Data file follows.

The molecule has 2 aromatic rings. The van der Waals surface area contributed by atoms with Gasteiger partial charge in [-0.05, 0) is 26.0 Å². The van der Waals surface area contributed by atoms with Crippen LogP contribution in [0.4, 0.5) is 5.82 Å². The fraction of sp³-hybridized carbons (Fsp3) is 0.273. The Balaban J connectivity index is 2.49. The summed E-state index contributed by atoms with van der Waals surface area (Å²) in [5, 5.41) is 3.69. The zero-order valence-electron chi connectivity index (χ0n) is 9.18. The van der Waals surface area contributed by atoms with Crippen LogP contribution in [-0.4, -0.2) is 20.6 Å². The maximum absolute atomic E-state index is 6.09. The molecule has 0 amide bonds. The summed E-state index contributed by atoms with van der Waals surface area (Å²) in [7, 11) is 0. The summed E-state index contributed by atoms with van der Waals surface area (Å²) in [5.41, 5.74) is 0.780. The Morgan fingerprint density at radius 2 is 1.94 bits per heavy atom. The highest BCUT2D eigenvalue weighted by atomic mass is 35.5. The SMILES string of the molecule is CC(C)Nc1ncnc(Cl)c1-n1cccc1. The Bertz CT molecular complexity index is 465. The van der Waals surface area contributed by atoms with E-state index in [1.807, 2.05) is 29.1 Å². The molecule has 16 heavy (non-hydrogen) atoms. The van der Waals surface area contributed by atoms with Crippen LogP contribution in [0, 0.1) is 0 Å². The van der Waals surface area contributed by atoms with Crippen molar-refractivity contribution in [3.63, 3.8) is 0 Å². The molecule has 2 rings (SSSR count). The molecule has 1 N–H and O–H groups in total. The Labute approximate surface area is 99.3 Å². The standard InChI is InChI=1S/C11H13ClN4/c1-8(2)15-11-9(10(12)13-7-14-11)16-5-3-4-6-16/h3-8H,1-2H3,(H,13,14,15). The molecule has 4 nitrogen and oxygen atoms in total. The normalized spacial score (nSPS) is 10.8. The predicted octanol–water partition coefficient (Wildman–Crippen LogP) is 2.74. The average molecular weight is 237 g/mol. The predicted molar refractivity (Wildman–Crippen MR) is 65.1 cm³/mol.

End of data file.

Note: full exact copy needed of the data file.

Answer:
The molecule has 2 aromatic rings. The van der Waals surface area contributed by atoms with Gasteiger partial charge in [-0.05, 0) is 26.0 Å². The van der Waals surface area contributed by atoms with Crippen LogP contribution in [0.4, 0.5) is 5.82 Å². The fraction of sp³-hybridized carbons (Fsp3) is 0.273. The Balaban J connectivity index is 2.49. The summed E-state index contributed by atoms with van der Waals surface area (Å²) in [5, 5.41) is 3.69. The zero-order valence-electron chi connectivity index (χ0n) is 9.18. The van der Waals surface area contributed by atoms with Crippen LogP contribution in [-0.4, -0.2) is 20.6 Å². The maximum absolute atomic E-state index is 6.09. The molecule has 0 amide bonds. The summed E-state index contributed by atoms with van der Waals surface area (Å²) in [7, 11) is 0. The summed E-state index contributed by atoms with van der Waals surface area (Å²) in [5.41, 5.74) is 0.780. The Morgan fingerprint density at radius 2 is 1.94 bits per heavy atom. The highest BCUT2D eigenvalue weighted by atomic mass is 35.5. The SMILES string of the molecule is CC(C)Nc1ncnc(Cl)c1-n1cccc1. The Bertz CT molecular complexity index is 465. The van der Waals surface area contributed by atoms with E-state index in [1.807, 2.05) is 29.1 Å². The molecule has 16 heavy (non-hydrogen) atoms. The van der Waals surface area contributed by atoms with Crippen LogP contribution in [0, 0.1) is 0 Å². The van der Waals surface area contributed by atoms with Crippen molar-refractivity contribution in [3.63, 3.8) is 0 Å². The molecule has 2 rings (SSSR count). The molecule has 1 N–H and O–H groups in total. The Labute approximate surface area is 99.3 Å². The standard InChI is InChI=1S/C11H13ClN4/c1-8(2)15-11-9(10(12)13-7-14-11)16-5-3-4-6-16/h3-8H,1-2H3,(H,13,14,15). The molecule has 4 nitrogen and oxygen atoms in total. The normalized spacial score (nSPS) is 10.8. The predicted octanol–water partition coefficient (Wildman–Crippen LogP) is 2.74. The average molecular weight is 237 g/mol. The predicted molar refractivity (Wildman–Crippen MR) is 65.1 cm³/mol.